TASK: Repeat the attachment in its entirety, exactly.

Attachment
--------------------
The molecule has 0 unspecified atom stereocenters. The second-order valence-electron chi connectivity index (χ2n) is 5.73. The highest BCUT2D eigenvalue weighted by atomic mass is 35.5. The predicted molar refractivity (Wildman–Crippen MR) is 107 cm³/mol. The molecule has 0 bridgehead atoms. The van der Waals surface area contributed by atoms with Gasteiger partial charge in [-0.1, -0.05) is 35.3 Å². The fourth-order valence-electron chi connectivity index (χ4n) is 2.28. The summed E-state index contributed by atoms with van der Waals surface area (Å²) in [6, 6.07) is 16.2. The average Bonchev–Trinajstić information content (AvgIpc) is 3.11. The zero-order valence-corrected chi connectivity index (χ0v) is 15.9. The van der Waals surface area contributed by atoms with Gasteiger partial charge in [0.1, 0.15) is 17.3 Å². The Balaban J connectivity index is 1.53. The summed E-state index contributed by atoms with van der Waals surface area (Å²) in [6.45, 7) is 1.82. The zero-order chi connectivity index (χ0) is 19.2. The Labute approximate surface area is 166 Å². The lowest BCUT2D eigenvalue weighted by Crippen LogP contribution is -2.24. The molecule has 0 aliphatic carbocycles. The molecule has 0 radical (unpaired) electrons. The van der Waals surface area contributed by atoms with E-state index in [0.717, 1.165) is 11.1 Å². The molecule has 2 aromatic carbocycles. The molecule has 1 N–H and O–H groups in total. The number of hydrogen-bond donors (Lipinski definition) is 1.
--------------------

The molecule has 0 unspecified atom stereocenters. The second-order valence-electron chi connectivity index (χ2n) is 5.73. The highest BCUT2D eigenvalue weighted by atomic mass is 35.5. The predicted molar refractivity (Wildman–Crippen MR) is 107 cm³/mol. The molecule has 0 bridgehead atoms. The van der Waals surface area contributed by atoms with Gasteiger partial charge in [-0.1, -0.05) is 35.3 Å². The fourth-order valence-electron chi connectivity index (χ4n) is 2.28. The summed E-state index contributed by atoms with van der Waals surface area (Å²) in [6, 6.07) is 16.2. The average Bonchev–Trinajstić information content (AvgIpc) is 3.11. The zero-order valence-corrected chi connectivity index (χ0v) is 15.9. The van der Waals surface area contributed by atoms with Gasteiger partial charge in [0.1, 0.15) is 17.3 Å². The Balaban J connectivity index is 1.53. The summed E-state index contributed by atoms with van der Waals surface area (Å²) in [6.45, 7) is 1.82. The zero-order chi connectivity index (χ0) is 19.2. The Labute approximate surface area is 166 Å². The lowest BCUT2D eigenvalue weighted by Crippen LogP contribution is -2.24. The molecule has 0 aliphatic carbocycles. The molecule has 0 radical (unpaired) electrons. The van der Waals surface area contributed by atoms with E-state index in [0.717, 1.165) is 11.1 Å². The molecule has 2 aromatic carbocycles. The molecule has 1 N–H and O–H groups in total. The number of hydrogen-bond donors (Lipinski definition) is 1.